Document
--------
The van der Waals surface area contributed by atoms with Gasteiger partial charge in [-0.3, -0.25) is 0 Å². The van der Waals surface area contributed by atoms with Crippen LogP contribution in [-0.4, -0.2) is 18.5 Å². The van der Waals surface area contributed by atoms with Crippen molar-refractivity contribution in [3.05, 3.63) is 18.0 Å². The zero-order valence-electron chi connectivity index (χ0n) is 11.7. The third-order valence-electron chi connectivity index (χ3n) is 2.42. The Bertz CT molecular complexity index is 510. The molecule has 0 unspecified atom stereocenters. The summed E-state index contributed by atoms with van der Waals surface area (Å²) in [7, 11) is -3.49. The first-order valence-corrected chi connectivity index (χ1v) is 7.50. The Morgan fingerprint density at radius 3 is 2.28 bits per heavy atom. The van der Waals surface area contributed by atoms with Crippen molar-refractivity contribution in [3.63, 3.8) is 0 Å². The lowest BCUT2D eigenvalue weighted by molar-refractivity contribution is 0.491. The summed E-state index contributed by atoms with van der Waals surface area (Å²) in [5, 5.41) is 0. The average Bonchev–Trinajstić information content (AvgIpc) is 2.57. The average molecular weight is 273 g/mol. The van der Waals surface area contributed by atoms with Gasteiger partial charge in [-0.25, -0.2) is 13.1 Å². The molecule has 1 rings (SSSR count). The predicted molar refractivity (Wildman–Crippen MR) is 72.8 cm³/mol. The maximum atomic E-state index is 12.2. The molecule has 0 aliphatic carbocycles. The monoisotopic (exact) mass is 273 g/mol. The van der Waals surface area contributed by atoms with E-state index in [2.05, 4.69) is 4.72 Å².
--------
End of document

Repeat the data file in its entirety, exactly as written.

The van der Waals surface area contributed by atoms with Gasteiger partial charge in [-0.3, -0.25) is 0 Å². The van der Waals surface area contributed by atoms with Crippen LogP contribution in [-0.4, -0.2) is 18.5 Å². The van der Waals surface area contributed by atoms with Crippen molar-refractivity contribution in [3.05, 3.63) is 18.0 Å². The zero-order valence-electron chi connectivity index (χ0n) is 11.7. The third-order valence-electron chi connectivity index (χ3n) is 2.42. The Bertz CT molecular complexity index is 510. The molecule has 0 unspecified atom stereocenters. The summed E-state index contributed by atoms with van der Waals surface area (Å²) in [7, 11) is -3.49. The first-order valence-corrected chi connectivity index (χ1v) is 7.50. The Morgan fingerprint density at radius 3 is 2.28 bits per heavy atom. The van der Waals surface area contributed by atoms with Crippen molar-refractivity contribution in [3.63, 3.8) is 0 Å². The lowest BCUT2D eigenvalue weighted by molar-refractivity contribution is 0.491. The summed E-state index contributed by atoms with van der Waals surface area (Å²) in [5, 5.41) is 0. The average Bonchev–Trinajstić information content (AvgIpc) is 2.57. The average molecular weight is 273 g/mol. The van der Waals surface area contributed by atoms with Gasteiger partial charge in [-0.25, -0.2) is 13.1 Å². The molecule has 1 rings (SSSR count). The predicted molar refractivity (Wildman–Crippen MR) is 72.8 cm³/mol. The maximum atomic E-state index is 12.2. The molecule has 0 aliphatic carbocycles. The monoisotopic (exact) mass is 273 g/mol. The van der Waals surface area contributed by atoms with E-state index in [2.05, 4.69) is 4.72 Å².